Stephen Benning's research takes a two-pronged approach to understanding emotion and psychopathology. The first prong of these focuses on the personality disorder of psychopathy, which represents a confluence of two independent processes: a fearless and dominant temperament, combined with a propensity for impulsive and antisocial behavior. His research has demonstrated that these two components of psychopathy have distinct demographic, diagnostic, and personality correlates; he has also shown that they have different impacts on physiological responses. Individuals high in fearless dominance show reduced levels of fear and anxiety, particularly in contexts where the level of threat to a person is unclear. Those high in impulsive antisociality are vulnerable to a wide range of externalizing disorders (including antisocial personality disorder and substance dependence), and they appear less physiologically aroused by stimuli, though they have greater dopaminergic activity in anticipation of reward.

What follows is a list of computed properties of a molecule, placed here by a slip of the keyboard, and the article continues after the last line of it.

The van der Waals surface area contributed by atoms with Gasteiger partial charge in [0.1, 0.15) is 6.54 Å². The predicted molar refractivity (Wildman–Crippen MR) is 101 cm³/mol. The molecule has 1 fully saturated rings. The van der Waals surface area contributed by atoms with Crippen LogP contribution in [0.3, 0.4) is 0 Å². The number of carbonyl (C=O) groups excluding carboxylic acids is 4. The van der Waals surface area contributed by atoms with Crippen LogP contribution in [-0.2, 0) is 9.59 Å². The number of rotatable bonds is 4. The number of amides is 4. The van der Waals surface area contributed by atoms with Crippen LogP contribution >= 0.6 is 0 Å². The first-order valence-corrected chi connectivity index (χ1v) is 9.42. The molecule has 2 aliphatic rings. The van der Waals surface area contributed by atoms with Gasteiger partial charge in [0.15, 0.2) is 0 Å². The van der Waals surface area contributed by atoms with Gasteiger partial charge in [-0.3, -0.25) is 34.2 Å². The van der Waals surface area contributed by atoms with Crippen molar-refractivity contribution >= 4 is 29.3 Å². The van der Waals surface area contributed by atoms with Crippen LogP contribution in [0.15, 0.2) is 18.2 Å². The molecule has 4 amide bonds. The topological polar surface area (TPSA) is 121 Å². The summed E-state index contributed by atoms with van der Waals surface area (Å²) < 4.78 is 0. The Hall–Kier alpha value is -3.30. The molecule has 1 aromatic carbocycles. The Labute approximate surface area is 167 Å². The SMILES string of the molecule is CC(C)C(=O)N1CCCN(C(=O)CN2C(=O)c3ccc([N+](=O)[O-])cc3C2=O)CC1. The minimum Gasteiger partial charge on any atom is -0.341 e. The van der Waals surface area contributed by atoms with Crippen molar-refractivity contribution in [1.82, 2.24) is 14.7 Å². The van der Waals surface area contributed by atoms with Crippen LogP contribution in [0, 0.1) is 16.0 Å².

The other prong is more heavily focused on positive emotion and appetitive processing. One measure of these is the postauricular reflex, a small reflex behind the ear that appears to be larger during pleasant stimuli than during neutral or aversive stimuli. This reflex's apparently appetitive pattern of modulation has an opposite modulation pattern to the defensive startle blink reflex, which is elicited by the same noise probe as the postauricular reflex but which is larger during aversive than neutral or pleasant stimuli. Its potentiation is also reduced in depressed undergraduates, suggesting that it may be a marker of psychopathological states.
Dr. Benning earned his Ph.D. from the University of Minnesota - Twin Cities in 2006.